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On the efficient allocation of resources for hypothesis evaluation: a statistical approach

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3 Author(s)
Chien, S. ; Jet Propulsion Lab., California Inst. of Technol., Pasadena, CA, USA ; Gratch, J. ; Burl, M.

This paper considers the decision-making problem of selecting a strategy from a set of alternatives on the basis of incomplete information (e.g. a finite number of observations). At any time the system can adopt a particular strategy or decide to gather additional information at some cost. Balancing the expected utility of the new information against the cost of acquiring the information is the central problem that the authors address. In the authors' approach, the cost and utility of applying a particular strategy to a given problem are represented as random variables from a parametric distribution. By observing the performance of each strategy on a randomly selected sample of problems, one can use parameter estimation techniques to infer statistical models of performance on the general population of problems. These models can then be used to estimate: (1) the utility and cost of acquiring additional information and (2) the desirability of selecting a particular strategy from a set of choices. Empirical results are presented that demonstrate the effectiveness of the hypothesis evaluation techniques for tuning system parameters in a NASA antenna scheduling application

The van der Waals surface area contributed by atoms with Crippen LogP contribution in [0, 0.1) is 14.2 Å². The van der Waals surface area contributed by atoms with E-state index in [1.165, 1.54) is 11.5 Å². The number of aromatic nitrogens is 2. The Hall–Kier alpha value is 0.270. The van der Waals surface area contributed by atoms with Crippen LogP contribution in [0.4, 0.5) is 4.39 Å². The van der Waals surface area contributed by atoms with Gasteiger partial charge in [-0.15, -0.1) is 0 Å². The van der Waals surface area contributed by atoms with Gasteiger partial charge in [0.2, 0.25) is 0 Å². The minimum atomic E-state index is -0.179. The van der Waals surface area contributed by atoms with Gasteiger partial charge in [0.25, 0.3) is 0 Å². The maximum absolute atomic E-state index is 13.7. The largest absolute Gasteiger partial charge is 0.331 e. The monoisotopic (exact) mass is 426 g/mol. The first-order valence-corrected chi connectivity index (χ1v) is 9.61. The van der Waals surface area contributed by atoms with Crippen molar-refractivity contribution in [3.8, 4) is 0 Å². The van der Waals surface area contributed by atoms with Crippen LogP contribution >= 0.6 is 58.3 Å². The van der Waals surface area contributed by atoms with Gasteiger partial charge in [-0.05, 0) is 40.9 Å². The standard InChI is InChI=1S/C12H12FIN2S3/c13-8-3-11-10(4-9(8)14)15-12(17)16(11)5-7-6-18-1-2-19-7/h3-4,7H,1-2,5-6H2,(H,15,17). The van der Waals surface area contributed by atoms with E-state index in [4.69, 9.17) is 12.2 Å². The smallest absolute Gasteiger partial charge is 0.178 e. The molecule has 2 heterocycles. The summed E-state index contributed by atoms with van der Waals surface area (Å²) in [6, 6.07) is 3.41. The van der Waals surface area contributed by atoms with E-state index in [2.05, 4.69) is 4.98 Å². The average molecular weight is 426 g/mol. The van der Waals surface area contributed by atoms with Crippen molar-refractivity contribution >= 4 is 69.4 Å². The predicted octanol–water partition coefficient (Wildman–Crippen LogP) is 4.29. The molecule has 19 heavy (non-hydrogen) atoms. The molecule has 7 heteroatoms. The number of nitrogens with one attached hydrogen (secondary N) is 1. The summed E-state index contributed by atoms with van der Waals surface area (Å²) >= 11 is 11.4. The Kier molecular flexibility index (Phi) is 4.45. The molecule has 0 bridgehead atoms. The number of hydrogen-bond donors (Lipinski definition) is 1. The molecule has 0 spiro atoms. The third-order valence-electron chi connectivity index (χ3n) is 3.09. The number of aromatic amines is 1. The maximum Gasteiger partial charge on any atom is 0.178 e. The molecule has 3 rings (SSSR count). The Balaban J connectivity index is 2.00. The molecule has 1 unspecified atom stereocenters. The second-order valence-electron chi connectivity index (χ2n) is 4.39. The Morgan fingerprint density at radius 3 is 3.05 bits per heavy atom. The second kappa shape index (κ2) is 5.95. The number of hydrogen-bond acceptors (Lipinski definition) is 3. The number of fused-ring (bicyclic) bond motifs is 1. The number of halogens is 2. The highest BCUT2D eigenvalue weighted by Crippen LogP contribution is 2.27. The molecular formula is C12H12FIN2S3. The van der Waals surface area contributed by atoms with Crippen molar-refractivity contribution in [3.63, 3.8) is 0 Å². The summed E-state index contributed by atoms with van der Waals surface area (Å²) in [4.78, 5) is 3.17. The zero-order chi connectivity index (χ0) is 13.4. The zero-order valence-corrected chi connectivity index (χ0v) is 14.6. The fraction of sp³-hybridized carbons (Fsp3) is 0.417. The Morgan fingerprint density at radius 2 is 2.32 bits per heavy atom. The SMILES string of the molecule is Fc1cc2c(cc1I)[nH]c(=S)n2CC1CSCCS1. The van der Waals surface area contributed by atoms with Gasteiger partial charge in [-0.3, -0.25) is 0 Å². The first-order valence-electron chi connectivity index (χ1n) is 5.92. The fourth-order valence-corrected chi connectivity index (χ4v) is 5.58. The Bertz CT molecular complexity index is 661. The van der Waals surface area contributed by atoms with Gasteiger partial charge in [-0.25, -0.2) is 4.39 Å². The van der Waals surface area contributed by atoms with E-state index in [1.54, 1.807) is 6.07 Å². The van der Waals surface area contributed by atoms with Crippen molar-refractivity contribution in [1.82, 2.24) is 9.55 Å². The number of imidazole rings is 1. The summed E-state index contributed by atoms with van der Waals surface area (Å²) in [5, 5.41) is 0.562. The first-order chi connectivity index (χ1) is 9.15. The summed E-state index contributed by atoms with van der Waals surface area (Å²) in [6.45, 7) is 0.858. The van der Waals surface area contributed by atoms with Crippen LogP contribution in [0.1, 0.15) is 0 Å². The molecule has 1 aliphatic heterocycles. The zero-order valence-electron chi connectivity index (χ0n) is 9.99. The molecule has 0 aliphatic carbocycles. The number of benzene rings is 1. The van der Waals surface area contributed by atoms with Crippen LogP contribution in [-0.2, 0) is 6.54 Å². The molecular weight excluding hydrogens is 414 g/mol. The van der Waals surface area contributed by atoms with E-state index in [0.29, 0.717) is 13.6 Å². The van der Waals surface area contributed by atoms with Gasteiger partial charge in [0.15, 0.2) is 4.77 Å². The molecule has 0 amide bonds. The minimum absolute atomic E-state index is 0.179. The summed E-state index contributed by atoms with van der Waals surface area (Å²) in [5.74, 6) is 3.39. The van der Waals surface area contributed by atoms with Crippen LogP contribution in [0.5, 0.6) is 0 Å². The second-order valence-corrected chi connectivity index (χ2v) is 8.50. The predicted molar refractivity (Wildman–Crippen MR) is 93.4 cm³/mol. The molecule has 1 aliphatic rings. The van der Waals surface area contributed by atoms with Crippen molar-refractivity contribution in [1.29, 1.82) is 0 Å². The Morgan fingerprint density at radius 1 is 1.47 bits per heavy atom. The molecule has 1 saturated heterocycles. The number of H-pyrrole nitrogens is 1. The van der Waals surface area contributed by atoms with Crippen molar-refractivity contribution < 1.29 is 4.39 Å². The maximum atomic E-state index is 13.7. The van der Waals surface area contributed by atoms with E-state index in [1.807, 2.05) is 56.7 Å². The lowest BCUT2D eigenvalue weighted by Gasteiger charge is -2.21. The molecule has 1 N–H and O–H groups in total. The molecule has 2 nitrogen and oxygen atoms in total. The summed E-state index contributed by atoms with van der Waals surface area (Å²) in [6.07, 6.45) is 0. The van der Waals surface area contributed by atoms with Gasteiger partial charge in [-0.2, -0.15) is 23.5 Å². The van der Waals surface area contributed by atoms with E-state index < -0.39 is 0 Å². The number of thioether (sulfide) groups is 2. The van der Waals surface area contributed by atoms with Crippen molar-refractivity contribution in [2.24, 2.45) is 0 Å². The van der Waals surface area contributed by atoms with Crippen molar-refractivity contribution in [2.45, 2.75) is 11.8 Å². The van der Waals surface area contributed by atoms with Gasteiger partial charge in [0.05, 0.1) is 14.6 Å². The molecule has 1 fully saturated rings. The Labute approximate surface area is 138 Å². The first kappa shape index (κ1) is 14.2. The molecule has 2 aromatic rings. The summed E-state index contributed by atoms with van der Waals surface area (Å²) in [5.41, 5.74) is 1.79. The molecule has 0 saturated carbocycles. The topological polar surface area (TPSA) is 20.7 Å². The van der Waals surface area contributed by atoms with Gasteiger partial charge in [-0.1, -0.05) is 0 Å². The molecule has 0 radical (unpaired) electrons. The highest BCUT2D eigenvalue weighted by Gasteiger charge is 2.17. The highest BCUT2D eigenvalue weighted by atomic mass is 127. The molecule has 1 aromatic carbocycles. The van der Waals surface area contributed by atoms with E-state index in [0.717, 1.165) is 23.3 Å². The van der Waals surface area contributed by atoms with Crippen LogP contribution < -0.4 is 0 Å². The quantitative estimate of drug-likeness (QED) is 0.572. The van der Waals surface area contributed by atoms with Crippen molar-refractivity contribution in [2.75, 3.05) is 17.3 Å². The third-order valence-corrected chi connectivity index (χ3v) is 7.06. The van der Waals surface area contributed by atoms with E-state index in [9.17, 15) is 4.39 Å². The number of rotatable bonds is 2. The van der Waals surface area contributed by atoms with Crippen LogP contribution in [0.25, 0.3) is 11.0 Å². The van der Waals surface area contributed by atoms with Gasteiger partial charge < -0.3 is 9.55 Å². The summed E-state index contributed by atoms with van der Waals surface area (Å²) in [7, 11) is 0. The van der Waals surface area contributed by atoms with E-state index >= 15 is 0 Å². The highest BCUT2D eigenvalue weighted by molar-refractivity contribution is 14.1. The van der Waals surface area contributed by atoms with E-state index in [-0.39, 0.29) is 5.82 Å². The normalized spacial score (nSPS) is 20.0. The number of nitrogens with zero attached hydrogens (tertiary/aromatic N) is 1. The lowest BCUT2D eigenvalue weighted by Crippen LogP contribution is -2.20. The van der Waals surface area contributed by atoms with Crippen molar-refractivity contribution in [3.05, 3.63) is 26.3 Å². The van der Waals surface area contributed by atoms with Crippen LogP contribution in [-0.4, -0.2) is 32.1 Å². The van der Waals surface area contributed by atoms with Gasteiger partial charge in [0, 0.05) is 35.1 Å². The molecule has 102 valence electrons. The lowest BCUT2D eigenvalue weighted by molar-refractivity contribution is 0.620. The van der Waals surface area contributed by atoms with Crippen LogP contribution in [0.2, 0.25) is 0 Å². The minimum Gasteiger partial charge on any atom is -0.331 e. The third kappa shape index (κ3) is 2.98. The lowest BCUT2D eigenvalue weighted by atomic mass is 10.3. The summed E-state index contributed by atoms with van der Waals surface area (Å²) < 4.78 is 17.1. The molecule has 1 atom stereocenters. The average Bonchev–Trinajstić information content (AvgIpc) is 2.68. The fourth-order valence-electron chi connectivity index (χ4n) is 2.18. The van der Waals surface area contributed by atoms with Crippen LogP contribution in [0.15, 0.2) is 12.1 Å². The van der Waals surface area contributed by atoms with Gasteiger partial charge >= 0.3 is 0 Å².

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Pattern Analysis and Machine Intelligence, IEEE Transactions on  (Volume:17 ,  Issue: 7 )